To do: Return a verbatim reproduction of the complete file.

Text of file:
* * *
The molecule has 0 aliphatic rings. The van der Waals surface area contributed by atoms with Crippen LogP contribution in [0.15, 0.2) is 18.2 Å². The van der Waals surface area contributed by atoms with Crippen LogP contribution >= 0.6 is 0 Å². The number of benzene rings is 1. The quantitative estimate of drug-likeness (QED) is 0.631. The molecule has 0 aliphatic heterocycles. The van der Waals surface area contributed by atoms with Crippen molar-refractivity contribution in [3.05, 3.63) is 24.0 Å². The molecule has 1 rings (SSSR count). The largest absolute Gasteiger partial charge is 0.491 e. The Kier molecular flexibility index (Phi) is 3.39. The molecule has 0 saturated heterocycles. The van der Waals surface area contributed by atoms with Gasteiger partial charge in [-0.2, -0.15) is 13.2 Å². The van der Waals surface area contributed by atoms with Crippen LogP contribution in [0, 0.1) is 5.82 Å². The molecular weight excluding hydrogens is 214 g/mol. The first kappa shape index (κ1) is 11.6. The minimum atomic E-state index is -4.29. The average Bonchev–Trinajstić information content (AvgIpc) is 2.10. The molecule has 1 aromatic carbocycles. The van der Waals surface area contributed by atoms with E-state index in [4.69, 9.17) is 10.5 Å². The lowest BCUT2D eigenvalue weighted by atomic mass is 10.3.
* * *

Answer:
The molecule has 0 aliphatic rings. The van der Waals surface area contributed by atoms with Crippen LogP contribution in [0.15, 0.2) is 18.2 Å². The van der Waals surface area contributed by atoms with Crippen LogP contribution >= 0.6 is 0 Å². The number of benzene rings is 1. The quantitative estimate of drug-likeness (QED) is 0.631. The molecule has 0 aliphatic heterocycles. The van der Waals surface area contributed by atoms with Crippen molar-refractivity contribution in [3.05, 3.63) is 24.0 Å². The molecule has 1 rings (SSSR count). The largest absolute Gasteiger partial charge is 0.491 e. The Kier molecular flexibility index (Phi) is 3.39. The molecule has 0 saturated heterocycles. The van der Waals surface area contributed by atoms with Gasteiger partial charge in [-0.2, -0.15) is 13.2 Å². The van der Waals surface area contributed by atoms with Crippen LogP contribution in [0, 0.1) is 5.82 Å². The molecular weight excluding hydrogens is 214 g/mol. The first kappa shape index (κ1) is 11.6. The minimum atomic E-state index is -4.29. The average Bonchev–Trinajstić information content (AvgIpc) is 2.10. The molecule has 1 aromatic carbocycles. The van der Waals surface area contributed by atoms with E-state index in [4.69, 9.17) is 10.5 Å². The lowest BCUT2D eigenvalue weighted by atomic mass is 10.3.